My friend E.J. Dionne Jr., a liberal columnist for the Washington Post, is a fine man with, I feel safe in asserting, a warm heart. But he betrays in a recent column a persistent failing of the left -- imperviousness to evidence.
Describing Speaker Boehner's tactics in the budget fights with Democrats, Dionne wrote:
"Begin with the outrageous $1.1 billion, 15 percent cut from Head Start, a program that offers preschool education to roughly 965,000 poor children. According to the Center for Law and Public Policy, this would knock 218,000 kids out of Head Start and force 16,000 classrooms to close. That is an excellent way to lose the future, as Obama ought to be saying. What could be a better use of public money than helping our poorest children early in life so they might achieve more in school, and later?"
Like most liberals, Dionne is enchanted with the idea of Head Start -- the romance of a government program that would provide care, nutrition, education, and skills to impoverished preschoolers in order to erase, to the degree possible, the handicaps poverty imposes. That was the idea in 1965, when Head Start was founded. Lyndon Johnson declared, upon signing the enabling bill that "Today, we reach out to five and half million children held behind their more fortunate schoolmates by the dragging anchor of poverty." Head Start, he promised, would be their "passport" out.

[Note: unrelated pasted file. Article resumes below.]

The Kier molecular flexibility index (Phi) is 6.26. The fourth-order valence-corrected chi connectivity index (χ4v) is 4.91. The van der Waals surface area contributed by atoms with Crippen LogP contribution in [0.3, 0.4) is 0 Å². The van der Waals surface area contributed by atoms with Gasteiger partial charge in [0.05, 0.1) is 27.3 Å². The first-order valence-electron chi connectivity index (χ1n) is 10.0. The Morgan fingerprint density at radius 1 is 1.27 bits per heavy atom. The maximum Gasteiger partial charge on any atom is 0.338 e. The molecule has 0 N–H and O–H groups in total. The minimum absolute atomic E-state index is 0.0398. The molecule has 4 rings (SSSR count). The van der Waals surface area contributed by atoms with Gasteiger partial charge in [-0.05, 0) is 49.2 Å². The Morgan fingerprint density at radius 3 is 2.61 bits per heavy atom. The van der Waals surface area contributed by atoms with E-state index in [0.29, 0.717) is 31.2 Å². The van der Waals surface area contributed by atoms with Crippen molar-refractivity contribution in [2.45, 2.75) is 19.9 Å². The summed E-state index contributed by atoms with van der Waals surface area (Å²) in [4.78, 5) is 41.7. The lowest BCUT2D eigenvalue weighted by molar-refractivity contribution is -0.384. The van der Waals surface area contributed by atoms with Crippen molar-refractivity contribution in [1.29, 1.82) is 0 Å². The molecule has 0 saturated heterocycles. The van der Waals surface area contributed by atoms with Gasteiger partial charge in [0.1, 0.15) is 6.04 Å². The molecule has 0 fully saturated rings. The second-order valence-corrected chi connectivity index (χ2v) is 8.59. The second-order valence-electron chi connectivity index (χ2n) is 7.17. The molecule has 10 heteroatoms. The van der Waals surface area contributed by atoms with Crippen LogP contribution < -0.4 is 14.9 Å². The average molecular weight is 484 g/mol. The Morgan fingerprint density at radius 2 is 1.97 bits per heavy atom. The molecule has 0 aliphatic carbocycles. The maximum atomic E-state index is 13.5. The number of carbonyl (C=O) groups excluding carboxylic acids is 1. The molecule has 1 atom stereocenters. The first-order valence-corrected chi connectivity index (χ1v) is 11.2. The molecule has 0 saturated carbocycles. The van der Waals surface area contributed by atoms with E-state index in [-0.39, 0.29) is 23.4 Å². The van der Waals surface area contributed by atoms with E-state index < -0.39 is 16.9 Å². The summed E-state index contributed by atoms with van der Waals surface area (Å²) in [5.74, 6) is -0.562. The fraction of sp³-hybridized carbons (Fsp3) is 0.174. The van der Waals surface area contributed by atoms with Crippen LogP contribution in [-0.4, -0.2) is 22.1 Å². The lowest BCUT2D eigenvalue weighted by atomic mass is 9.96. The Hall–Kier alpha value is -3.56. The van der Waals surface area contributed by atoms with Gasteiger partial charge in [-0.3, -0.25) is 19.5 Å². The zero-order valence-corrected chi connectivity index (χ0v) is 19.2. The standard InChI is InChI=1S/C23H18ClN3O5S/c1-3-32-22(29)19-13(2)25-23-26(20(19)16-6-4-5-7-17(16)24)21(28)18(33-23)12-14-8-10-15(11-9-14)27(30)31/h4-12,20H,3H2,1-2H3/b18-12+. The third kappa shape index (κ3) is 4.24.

It would have been worth the $166 billion taxpayers have spent on the program since 1965 if a significant portion of Head Start alumni did improve their educational outcomes and escape poverty. But that did not happen.
As any number of studies have demonstrated over the years, the effects of Head Start are modest to nugatory. Stephan and Abigail Thernstrom chronicled the failure in "No Excuses." One study found that Head Start students were slightly more likely to be immunized than others -- a good thing of course, but a) not primarily what the program was sold as, and b) achievable far more cheaply through other programs like Medicaid. A 1969 study found that any gains participants displayed faded away in the early grades. By third grade, Head Start graduates were indistinguishable from their non-participating classmates. Rather than scrap the program, President Nixon (a sheep in wolf's clothing where domestic policy was concerned) concluded that, "Head Start ... must begin earlier in life, and last longer, to achieve lasting benefits."